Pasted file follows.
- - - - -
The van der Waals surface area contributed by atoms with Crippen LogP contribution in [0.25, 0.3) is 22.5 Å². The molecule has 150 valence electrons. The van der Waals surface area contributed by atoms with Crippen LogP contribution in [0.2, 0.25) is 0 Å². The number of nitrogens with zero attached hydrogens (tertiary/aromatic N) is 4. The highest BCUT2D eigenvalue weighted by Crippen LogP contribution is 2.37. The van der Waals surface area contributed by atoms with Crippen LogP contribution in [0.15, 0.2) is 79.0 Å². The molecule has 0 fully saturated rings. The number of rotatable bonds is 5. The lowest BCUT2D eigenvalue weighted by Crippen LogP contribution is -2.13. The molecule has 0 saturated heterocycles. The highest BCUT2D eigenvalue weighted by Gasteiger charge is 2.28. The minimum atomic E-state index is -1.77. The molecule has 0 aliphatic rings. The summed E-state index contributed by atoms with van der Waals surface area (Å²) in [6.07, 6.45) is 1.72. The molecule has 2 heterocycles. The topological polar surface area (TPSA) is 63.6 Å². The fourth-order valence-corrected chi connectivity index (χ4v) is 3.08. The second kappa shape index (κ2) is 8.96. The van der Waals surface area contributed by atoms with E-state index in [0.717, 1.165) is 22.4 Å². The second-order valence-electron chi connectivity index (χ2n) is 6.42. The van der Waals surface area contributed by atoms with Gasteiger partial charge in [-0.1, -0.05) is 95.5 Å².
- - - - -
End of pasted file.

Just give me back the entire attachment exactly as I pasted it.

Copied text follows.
The van der Waals surface area contributed by atoms with Crippen LogP contribution in [0.25, 0.3) is 22.5 Å². The molecule has 150 valence electrons. The van der Waals surface area contributed by atoms with Crippen LogP contribution in [0.2, 0.25) is 0 Å². The number of nitrogens with zero attached hydrogens (tertiary/aromatic N) is 4. The highest BCUT2D eigenvalue weighted by Crippen LogP contribution is 2.37. The van der Waals surface area contributed by atoms with Crippen LogP contribution in [0.15, 0.2) is 79.0 Å². The molecule has 0 fully saturated rings. The number of rotatable bonds is 5. The lowest BCUT2D eigenvalue weighted by Crippen LogP contribution is -2.13. The molecule has 0 saturated heterocycles. The highest BCUT2D eigenvalue weighted by Gasteiger charge is 2.28. The minimum atomic E-state index is -1.77. The molecule has 0 aliphatic rings. The summed E-state index contributed by atoms with van der Waals surface area (Å²) in [6.07, 6.45) is 1.72. The molecule has 2 heterocycles. The topological polar surface area (TPSA) is 63.6 Å². The fourth-order valence-corrected chi connectivity index (χ4v) is 3.08. The second kappa shape index (κ2) is 8.96. The van der Waals surface area contributed by atoms with E-state index in [0.717, 1.165) is 22.4 Å². The second-order valence-electron chi connectivity index (χ2n) is 6.42. The van der Waals surface area contributed by atoms with Gasteiger partial charge in [-0.1, -0.05) is 95.5 Å².